(actually this news is quite depressing because I'm about to buy a laptop.)
powerofpi 05/06/2010 6:15 PM No worries, it will probably be another 5 to 10 years before the consumers will be able to afford it.
after it becomes mainstream, intel will release the cap on lanes on mobos to reach 64 lanes and maybe 128... thus killin the chance of USB3.0 gaining market...
i'll hold my next build until their so called light peak is out
[citation][nom]7amood[/nom]after it becomes mainstream, intel will release the cap on lanes on mobos to reach 64 lanes and maybe 128... thus killin the chance of USB3.0 gaining market...i'll hold my next build until their so called light peak is out[/citation]
First 64 and 128 lanes is much higher then the 16 lanes on the core i3-i7's so that would make it better for USB 3 secondly USB is intel's brain child also and thirdly they're working on this tech with apple so it will appear on their machines before we have to worry about it.
I'm really looking forward to light peak it seems to be what usb should have been... Universal!
[citation][nom]segio526[/nom]I didn't even think of that. So all this is good for is self powered devices. You can't even use a thumb drive with it? I'm a bit less optimistic about this now.[/citation]
Yeppers. BTW, what's with the thumb downs over pointing out a major flaw of Light Peak?
[citation][nom]banthracis[/nom]Yeppers. BTW, what's with the thumb downs over pointing out a major flaw of Light Peak?[/citation]
Probably because everyone either doesn't understand the need for power or is assuming that they'll fix the power issue by the time it reaches market... I still voted you up though for the fact that atm you are completely correct about that flaw in it's design. Either that or people are again assuming(assuming being my word for the day) that USB won't be thrown out when light peak is instituted even though from the wiki article it looks like it might be designed so that it's compatible with existing usb techs...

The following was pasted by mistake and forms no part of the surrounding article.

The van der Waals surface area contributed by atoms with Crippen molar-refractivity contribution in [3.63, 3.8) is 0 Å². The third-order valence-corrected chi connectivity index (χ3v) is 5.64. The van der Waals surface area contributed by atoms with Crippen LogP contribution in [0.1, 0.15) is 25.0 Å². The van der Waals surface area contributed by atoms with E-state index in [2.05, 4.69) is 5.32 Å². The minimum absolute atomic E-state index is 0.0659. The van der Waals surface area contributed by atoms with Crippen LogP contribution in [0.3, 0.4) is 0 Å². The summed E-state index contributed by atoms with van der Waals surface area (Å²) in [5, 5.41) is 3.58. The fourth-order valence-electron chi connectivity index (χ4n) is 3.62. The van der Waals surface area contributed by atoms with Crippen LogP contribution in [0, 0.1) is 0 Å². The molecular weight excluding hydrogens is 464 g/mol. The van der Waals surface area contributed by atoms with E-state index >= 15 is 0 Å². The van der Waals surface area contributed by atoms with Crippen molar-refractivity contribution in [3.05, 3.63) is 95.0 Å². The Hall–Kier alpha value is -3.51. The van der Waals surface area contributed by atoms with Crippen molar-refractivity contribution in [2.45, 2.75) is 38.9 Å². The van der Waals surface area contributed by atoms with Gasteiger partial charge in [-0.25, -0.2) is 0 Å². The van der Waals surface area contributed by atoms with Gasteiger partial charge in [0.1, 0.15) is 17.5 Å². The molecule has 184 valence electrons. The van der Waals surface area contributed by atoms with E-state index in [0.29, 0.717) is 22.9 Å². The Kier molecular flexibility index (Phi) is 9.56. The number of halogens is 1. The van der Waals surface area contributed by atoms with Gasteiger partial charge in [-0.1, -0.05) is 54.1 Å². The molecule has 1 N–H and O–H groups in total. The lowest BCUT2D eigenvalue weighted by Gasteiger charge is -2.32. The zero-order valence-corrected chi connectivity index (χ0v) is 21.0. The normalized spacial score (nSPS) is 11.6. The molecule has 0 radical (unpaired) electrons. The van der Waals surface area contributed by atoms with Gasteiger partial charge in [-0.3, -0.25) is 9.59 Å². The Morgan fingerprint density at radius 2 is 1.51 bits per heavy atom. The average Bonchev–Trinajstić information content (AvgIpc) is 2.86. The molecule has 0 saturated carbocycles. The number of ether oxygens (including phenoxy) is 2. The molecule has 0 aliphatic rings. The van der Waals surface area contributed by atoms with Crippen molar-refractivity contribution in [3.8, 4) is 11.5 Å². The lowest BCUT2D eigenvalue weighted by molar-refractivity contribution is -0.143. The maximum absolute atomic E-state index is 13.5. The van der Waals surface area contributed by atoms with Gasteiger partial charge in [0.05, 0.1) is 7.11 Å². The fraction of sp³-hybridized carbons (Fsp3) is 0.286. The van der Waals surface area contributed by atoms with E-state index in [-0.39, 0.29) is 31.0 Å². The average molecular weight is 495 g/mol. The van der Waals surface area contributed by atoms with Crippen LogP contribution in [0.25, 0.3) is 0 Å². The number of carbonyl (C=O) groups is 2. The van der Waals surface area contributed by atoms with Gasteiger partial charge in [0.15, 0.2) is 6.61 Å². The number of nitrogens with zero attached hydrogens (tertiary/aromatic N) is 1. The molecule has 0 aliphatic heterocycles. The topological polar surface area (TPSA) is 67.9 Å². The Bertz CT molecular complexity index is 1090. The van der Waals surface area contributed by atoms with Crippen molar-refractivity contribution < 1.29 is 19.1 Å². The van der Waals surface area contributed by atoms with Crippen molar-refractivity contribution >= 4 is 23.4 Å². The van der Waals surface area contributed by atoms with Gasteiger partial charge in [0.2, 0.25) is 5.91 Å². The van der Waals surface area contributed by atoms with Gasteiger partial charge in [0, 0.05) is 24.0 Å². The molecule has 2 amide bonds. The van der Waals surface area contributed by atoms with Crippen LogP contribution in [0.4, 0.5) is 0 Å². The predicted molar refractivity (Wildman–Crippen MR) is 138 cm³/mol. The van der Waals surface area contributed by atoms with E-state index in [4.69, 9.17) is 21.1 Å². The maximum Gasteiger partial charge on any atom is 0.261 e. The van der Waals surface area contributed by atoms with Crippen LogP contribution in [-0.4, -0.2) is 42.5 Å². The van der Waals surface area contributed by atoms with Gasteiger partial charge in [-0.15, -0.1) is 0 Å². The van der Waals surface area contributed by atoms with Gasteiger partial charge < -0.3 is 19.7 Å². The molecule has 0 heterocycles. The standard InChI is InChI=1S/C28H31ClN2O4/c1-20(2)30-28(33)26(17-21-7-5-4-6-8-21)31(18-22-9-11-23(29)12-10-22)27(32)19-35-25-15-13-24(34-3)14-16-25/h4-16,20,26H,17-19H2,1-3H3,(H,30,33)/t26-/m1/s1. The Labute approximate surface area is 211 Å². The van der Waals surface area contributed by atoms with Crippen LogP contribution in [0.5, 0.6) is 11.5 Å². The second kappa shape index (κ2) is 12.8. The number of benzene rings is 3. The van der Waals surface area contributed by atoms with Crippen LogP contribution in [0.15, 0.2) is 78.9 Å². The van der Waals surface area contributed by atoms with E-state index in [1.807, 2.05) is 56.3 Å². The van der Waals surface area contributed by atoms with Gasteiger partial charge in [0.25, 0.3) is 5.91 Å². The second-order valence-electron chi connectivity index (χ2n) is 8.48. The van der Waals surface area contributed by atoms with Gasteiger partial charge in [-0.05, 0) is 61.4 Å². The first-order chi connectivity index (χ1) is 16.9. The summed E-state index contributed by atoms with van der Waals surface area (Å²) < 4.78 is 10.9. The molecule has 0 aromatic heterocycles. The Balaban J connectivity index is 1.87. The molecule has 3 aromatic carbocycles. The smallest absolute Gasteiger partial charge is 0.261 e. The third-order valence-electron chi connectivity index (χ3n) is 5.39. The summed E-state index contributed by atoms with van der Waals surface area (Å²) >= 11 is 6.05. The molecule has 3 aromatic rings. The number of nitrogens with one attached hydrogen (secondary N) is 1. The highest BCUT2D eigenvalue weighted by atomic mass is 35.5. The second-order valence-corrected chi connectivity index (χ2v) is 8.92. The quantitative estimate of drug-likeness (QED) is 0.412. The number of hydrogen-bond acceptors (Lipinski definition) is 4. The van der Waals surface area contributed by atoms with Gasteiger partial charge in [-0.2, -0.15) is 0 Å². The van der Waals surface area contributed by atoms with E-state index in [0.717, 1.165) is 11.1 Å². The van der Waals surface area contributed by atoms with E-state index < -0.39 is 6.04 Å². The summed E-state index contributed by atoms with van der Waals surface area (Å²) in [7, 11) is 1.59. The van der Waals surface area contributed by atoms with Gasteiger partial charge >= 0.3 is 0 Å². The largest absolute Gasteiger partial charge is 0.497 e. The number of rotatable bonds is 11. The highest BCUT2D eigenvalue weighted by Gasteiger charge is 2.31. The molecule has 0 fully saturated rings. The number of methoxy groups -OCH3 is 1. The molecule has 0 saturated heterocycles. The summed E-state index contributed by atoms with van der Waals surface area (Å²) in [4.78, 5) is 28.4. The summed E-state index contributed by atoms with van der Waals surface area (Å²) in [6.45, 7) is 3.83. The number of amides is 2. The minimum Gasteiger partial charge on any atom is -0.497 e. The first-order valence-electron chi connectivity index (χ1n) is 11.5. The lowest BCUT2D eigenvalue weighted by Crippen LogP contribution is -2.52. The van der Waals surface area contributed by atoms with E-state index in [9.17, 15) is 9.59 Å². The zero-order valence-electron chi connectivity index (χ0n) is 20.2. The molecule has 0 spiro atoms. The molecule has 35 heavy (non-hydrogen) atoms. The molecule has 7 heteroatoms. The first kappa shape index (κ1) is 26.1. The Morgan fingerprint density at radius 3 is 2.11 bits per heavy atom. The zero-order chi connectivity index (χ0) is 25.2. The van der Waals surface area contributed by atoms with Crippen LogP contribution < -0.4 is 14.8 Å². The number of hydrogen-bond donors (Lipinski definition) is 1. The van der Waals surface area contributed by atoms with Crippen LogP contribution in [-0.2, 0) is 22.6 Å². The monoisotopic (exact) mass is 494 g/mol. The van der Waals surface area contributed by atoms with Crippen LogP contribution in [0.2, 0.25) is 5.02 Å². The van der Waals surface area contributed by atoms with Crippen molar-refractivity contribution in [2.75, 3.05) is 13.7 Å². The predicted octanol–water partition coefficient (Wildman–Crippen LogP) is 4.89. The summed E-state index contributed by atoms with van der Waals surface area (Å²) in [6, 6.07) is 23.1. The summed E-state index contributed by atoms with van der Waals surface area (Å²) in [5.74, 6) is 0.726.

I'm confused about the comments that mention the need for power.
I thought Light Peak was about using some sort of optic fiber cable to send and received data. The example given is multiple LCD monitors connected to a PC via a Light Peak cable. Both LCD monitors and video cards are powered. Internal hard drives and motherboards are also powered. What am I missing?
My guess is that the current USB3.0 will be modified for the addition of the optic cable. Lightpeak will provide the same power as USB3.0. Lightpeak is NOT the same stand alone optical cable you see on your audio equipment.
[citation][nom]JohnnyLucky[/nom]I'm confused about the comments that mention the need for power.[/citation]
Intel's goal is to replace every port on a computer with LP ports. Mice, keyboards, flash drives, 2.5" hdds, etc. all are powered by the computer, typically through the same USB connection that their data is going through. It seems a bit overkill for a mouse, but the abbility to daisy chain will probably make it work. The monitor plugs into the computer with a nonpowered LP cable. The keyboard then plugs into the monitor with a powered LP cable and the mouse plugs into the keyboard. Unless they're wireless, then there's no need.